If you are concerned you may be heading for addiction relapse, these 5 steps will help you get back on track.
Nobody is perfect. If you have found yourself struggling with addiction in the past, recovered and now feel yourself falling back into old habits, you need to take action straight away if you feel you are heading for addiction relapse.
But don’t beat yourself up too much as, according to Psychology Today, falling off the wagon is the best teacher on the road to recovery. What is important is that you acknowledge the problem and take appropriate action to ensure you are not seduced back into addiction.
Don’t wait until you have a full addiction relapse. Even if you are at a stage where you are having negative thoughts or getting an urge to use again, support is available. Whatever is making you feel like you have lost your way, don’t panic, but do ensure you adopt these 5 steps as soon as possible.
1. Write down your goals
Firstly, you want to remember the journey you’ve taken so far and what you’re wanting to achieve. It’s been found that by writing your goals down you are 42% more likely to achieve them.
These don’t have to be huge goals but can be small things like:
- Read every night
- Go for a walk
- Don’t snooze your alarm in the morning.
But don’t forget about the big ones too.
If you want to go for a promotion at work, move house or save for a big holiday, write all of these goals down – and don’t forget to put a date you want to achieve them by.
Writing down your goals will help you remember why you’re on this road to recovery and help stop you heading for addiction relapse.
2. Ask for support
Asking for help and support is not a weakness; it shows strength and determination. Asking for support from family and friends is a great option. Feeling liked and loved can help address any negative thoughts you are having – especially if you have been feeling lonely or isolated.
If you don’t feel comfortable speaking to those close to you, there are many options out there:
- Frank is a great point of contact for support, whether you or someone you know is suffering from addiction.
- The NHS can help if you are seeking medical support and direct you to the nearest available assistance.
- The mental health charity MIND is a fantastic resource if you feel your mental health is impacting your recovery.
3. Consider returning to treatment
Sometimes though, the efforts to help yourself may not be enough and you may need to consider returning to treatment. If you had to detox in the past, you may have done it at private drug rehab.
It’s really important to seek professional care if you become addicted to substances as detoxing alone can be dangerous due to the withdrawal symptoms. Going to a rehab facility can make it easier and safer for you to remove toxins from your body, as it will remove the access you have to them.
If you can feel yourself heading for addiction relapse and your plan isn’t working, reach out to the facility that helped you and ask for more support.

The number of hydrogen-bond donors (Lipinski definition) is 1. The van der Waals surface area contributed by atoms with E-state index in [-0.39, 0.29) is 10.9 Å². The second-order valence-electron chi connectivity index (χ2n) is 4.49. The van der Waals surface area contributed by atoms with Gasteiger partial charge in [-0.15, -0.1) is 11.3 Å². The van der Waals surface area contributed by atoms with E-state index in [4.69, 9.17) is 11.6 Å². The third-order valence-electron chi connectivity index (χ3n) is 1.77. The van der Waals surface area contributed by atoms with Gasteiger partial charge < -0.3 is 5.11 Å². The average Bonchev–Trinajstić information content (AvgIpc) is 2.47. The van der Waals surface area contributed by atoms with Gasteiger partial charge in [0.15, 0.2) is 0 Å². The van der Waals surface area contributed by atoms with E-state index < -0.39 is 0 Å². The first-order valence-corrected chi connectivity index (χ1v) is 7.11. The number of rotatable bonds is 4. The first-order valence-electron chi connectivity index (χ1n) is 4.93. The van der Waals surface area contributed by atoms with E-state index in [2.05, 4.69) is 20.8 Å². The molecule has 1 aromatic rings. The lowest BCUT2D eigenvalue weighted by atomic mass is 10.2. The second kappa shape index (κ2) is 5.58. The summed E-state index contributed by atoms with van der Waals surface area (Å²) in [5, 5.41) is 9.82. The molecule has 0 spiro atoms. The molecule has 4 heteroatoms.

Alternatively, if you never attended rehab and now feel like you need stronger support, a facility specially trained to help get you back on track may be the answer.
4. Try not to get trapped
With that being said, you must try not to fall victim to the revolving door syndrome. This is where someone recovers and then starts using again, only to go back and complete treatment and then abuse substances once the programme is over.
This cycle of struggling to remain sober is a vicious circle and one which needs to be broken. To break the revolving door, you should ensure you have a robust support system when you finish treatment. You will also need to be willing to recover – and want it.
You will need to be open and honest with those treating you. If you aren’t honest, then your plan won’t be tailored to your needs, which can then cause you to relapse once the treatment is over.
Finally, make a plan for when your treatment is finished. Going back to our first point, write down your goals, try to have a positive attitude and be willing and wanting to recover.
5. Have a positive mind
This is easier said than done, we understand that. But it’s important to try and have a positive mind when you’re recovering.
Surround yourself with positive and supportive people, they can help you through a time when you’re feeling negative or low.
Another way to help you have a positive mind is to meditate. Take a few minutes out of your day to clear your thoughts, breathing and energy.
You may also be surprised to learn that the food you eat can have a big impact on anxiety levels, so do ensure you are eating a healthy diet.
If you find yourself heading in the wrong direction and want to get back on track to avoid a full addiction relapse, you can. Bumps in the road exist, but it’s how you get over them which makes the difference. Stumbling on them happens, but if you stay strong, positive and notice when it happens, you will be able to get back on track and stay on it.